Softer yen supports investment in JapanJanuary 10, 2017 / By
Recent shifts in sentiment as well as divergent global monetary policy have led to a hasty depreciation of the Japanese yen over the past few months. Following the November 4 US election, the yen has slipped 13 percent from 101 to 116 against the US dollar. The reasons for the fall are well-documented and are generally based around higher inflation expectation in the US, further increases in the Fed policy rate and an overall improvement in sentiment.
The Japanese yen remains very much a risk currency – over the same timeframe post-US elections, the yen has also fallen by 6.5 percent against the Euro and 12 percent against the pound sterling. One of the reasons for this has been the interest rate differential between the various currencies. Higher inflation expectations tend to push the long end of the yield curve higher, in turn improving the relative return of a currency and driving capital flows.
Japan on the other hand has recently implemented a policy whereby they will target a 10-year bond yield rate of 0 percent. This buying pressure at the long end of the curve has offset much of the selling pressure and therefore leaving long-term interest rates relatively stable when compared to movements in other markets.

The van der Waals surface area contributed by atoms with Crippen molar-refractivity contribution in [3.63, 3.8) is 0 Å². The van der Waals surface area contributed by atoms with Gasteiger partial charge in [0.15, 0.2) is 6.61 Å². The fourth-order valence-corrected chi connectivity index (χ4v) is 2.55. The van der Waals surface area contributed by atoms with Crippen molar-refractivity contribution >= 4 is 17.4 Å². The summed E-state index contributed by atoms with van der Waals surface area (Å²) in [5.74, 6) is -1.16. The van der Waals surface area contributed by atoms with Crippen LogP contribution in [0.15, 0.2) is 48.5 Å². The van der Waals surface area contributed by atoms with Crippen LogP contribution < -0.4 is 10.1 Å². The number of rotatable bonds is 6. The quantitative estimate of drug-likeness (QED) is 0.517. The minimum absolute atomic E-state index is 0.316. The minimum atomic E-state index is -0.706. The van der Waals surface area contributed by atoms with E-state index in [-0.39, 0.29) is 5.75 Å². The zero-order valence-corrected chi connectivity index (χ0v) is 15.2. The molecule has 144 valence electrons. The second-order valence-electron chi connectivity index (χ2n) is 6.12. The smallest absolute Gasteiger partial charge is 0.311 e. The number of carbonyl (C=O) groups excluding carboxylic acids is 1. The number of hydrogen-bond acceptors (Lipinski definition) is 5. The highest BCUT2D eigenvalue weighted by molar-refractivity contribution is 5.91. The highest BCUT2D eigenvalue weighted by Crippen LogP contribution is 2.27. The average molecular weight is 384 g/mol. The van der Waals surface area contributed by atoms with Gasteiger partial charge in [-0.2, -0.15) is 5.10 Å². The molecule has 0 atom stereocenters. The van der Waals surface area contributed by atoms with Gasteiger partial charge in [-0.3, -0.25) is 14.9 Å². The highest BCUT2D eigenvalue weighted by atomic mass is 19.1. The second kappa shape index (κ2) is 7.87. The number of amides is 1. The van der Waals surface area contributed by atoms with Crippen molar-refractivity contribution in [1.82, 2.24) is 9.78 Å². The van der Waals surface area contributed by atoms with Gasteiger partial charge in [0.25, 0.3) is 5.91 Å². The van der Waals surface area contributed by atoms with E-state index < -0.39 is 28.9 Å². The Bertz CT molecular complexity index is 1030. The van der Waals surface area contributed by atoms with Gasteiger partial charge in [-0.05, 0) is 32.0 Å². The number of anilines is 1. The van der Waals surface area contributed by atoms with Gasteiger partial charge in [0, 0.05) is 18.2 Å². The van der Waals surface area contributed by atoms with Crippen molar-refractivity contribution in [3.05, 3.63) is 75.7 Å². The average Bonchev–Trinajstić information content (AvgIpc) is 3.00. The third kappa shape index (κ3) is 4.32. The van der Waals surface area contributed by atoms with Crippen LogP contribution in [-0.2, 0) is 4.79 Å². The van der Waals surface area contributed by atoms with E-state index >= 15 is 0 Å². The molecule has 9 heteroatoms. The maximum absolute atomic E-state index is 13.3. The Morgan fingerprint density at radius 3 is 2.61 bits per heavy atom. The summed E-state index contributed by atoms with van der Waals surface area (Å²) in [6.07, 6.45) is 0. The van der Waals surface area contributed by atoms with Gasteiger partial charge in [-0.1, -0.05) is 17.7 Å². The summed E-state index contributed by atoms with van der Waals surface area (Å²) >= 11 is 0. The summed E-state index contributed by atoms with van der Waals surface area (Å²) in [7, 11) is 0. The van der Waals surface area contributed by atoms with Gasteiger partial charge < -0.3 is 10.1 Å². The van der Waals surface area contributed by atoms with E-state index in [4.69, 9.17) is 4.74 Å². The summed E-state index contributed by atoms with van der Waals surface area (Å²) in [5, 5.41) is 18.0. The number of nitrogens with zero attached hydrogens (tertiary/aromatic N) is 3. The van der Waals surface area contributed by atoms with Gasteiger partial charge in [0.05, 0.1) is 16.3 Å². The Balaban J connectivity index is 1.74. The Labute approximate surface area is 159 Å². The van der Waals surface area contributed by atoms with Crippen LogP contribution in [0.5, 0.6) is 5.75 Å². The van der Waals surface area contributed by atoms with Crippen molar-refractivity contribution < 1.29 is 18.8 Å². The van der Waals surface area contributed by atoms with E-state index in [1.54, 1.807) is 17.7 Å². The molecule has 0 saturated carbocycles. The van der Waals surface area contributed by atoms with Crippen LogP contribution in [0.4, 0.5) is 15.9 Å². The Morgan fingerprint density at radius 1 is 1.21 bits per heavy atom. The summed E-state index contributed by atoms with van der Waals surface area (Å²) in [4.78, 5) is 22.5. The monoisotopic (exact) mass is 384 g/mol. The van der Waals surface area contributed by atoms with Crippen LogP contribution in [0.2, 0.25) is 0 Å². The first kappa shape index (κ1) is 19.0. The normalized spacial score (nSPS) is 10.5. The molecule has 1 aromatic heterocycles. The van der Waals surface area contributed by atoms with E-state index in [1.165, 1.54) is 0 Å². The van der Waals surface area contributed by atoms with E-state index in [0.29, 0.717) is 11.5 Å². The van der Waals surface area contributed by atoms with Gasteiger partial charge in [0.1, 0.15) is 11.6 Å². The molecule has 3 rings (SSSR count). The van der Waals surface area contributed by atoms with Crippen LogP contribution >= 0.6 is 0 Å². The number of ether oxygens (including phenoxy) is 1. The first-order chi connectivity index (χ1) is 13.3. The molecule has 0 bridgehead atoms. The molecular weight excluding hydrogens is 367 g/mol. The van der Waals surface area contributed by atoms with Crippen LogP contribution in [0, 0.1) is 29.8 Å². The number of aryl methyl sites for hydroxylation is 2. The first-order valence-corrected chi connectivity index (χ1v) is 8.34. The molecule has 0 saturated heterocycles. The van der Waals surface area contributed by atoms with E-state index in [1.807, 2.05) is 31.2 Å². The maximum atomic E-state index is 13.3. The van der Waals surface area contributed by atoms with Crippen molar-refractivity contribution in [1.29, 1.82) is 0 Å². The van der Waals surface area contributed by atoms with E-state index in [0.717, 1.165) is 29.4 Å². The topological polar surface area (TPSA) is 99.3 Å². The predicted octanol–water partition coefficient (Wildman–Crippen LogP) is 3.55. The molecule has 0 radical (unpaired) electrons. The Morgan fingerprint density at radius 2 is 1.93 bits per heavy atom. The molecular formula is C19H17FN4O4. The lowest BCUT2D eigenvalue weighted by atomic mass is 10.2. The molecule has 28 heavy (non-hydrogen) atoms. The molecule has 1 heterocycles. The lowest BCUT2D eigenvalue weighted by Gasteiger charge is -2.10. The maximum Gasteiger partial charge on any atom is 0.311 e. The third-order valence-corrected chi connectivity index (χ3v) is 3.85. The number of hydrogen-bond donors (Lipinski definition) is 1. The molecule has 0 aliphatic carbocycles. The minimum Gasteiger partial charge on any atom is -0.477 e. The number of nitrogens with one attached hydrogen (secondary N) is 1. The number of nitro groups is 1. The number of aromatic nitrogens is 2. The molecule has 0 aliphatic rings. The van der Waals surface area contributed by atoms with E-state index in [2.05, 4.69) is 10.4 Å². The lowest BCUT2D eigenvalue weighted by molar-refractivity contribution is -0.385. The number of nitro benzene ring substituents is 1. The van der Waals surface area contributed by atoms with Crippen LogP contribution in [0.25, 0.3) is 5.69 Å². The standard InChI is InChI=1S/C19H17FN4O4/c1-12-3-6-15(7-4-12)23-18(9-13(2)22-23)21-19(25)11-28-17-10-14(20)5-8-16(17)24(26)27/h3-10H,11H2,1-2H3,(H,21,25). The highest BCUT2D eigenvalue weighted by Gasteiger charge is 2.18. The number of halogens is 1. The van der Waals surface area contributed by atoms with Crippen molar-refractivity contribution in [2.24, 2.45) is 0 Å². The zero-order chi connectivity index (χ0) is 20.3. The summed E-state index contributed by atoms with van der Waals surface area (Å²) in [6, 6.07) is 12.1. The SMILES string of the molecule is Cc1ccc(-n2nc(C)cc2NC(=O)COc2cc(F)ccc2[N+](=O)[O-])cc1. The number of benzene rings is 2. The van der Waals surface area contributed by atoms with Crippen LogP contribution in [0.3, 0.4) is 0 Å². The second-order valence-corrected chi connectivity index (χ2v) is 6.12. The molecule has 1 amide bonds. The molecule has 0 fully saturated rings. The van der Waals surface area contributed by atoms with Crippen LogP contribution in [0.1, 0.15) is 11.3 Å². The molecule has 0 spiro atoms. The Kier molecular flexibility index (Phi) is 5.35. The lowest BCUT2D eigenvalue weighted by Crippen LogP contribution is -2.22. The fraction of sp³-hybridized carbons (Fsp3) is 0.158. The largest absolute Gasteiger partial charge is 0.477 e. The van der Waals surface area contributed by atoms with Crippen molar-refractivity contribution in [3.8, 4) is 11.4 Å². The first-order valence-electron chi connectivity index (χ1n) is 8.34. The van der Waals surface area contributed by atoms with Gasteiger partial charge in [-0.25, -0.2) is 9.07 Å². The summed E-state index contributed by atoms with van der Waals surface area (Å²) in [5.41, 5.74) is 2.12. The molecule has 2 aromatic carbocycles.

The weaker yen is likely to be music to the ears of the large manufacturing export base, as well as the Abe administration as they seek to achieve an inflation target of 2 percent. Recently we’ve also seen Japan’s service sector PMI reach an 11-month high (52.3) and the manufacturing PMI reach a one-year high of (52.4), highlighting the improving growth prospects of the economy.
In the short-term, the already burgeoning tourism market is likely to be supported by a weaker yen which tends to deliver benefits for both the hotel and retail sectors, providing subsequent real estate investment opportunities in these sectors.
What it means for investors
While the fundamentals are improving, the benefit to real estate investors in Japan also extends further with regard to the near-term stability of interest rates and improving hedging rates. Other markets are starting to see upward pressure on fixing costs; however given that the Bank of Japan has essentially fixed the long-term bond rate, we have seen little evidence of any base rate movement in Japan thus far. Furthermore, that interest rate differential is the main factor when pricing currency hedging rates.
Given the low interest rate structure, investors coming into Japan have always received a hedging benefit. However, the interest rate differential has widened and investors are now receiving the most favourable outright forward rate on five-year terms (relative to spot) seen since 2009.
Source: Thomson Reuters